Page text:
Friday, 7 April 2017

Born to do Math 31 - Effective Theories & Set Theory

In-Sight Publishing
Born to do Math 31 - Effective Theories & Set Theory
Scott Douglas Jacobsen & Rick Rosner
April 7, 2017

[Beginning of recorded material]

Scott Douglas Jacobsen: When I was thinking about this theory we were talking about off tape, the new set theory. Usually, there is the labelling of things by letters: a, b, c; x, y, z. Those get clumped into two sets. Where the “a, b, c” is Set A, and the “x, y, z” is Set B, those together become Set A and Set B with an ampersand, &, or an “and” sign together, and can be made into a higher-order Set, C.

Those imply, simply by formalism, definite information, but if you could—

RR: —Yea, but even though nothing is definite, we could can use definite as a shortcut, definiteness as a short cut.

SDJ: Oh! I was going to get to that. Something a little bit new. So we list them (off tape) probability-by-probability on a chart. If one were to take that into context of effective theories in physics, so rather than describe every single aspect of every particle in a cloud, you describe basic physics and the math behind what makes a cloud works in interaction with stuff around it, and then you can make the set theory elements and the sub-sets effective theories themselves so that you can predict the effective theory of one hunk of cloud with another hunk of cloud. That might make it easier to simulate, if not easier to conceptualize.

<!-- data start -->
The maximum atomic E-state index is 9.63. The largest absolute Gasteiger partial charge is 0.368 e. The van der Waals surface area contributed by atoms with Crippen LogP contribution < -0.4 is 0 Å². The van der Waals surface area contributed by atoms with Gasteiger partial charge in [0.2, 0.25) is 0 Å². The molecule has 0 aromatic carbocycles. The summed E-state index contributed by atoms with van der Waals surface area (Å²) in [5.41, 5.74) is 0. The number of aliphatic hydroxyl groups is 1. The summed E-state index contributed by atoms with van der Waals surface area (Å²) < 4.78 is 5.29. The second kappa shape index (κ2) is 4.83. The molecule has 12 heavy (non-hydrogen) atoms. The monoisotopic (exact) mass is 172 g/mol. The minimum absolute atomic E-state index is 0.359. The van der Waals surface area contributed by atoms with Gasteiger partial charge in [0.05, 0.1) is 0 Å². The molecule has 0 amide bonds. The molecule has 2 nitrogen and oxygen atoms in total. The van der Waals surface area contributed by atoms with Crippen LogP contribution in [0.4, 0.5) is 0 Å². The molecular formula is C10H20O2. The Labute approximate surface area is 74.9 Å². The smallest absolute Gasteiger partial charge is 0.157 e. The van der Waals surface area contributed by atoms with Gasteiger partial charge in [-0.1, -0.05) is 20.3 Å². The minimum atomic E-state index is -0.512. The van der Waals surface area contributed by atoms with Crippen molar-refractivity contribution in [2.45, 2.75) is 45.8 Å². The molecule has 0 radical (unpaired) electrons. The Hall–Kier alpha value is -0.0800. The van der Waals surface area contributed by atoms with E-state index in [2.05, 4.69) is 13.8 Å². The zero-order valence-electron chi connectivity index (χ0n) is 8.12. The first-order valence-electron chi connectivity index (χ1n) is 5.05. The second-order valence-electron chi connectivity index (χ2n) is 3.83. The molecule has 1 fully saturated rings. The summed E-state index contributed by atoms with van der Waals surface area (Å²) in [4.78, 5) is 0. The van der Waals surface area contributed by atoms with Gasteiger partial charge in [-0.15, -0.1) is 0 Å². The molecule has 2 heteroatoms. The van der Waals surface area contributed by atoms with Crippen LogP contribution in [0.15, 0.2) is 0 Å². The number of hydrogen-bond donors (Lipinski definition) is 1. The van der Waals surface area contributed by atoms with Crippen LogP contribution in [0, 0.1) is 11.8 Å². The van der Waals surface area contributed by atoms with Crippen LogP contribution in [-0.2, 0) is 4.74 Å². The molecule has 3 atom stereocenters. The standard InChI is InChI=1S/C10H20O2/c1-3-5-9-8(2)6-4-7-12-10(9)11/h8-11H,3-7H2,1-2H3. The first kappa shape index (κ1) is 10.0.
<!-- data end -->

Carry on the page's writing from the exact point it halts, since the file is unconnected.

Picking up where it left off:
RR: You mean one nebulous object interacting with another nebulous object.

SDJ: Yea! So you can have a lot of use of effective theories here.

[End of recorded material]

Rick Rosner
American Television Writer
Rick Rosner
Scott Douglas Jacobsen
Editor-in-Chief, In-Sight Publishing
In-Sight Publishing
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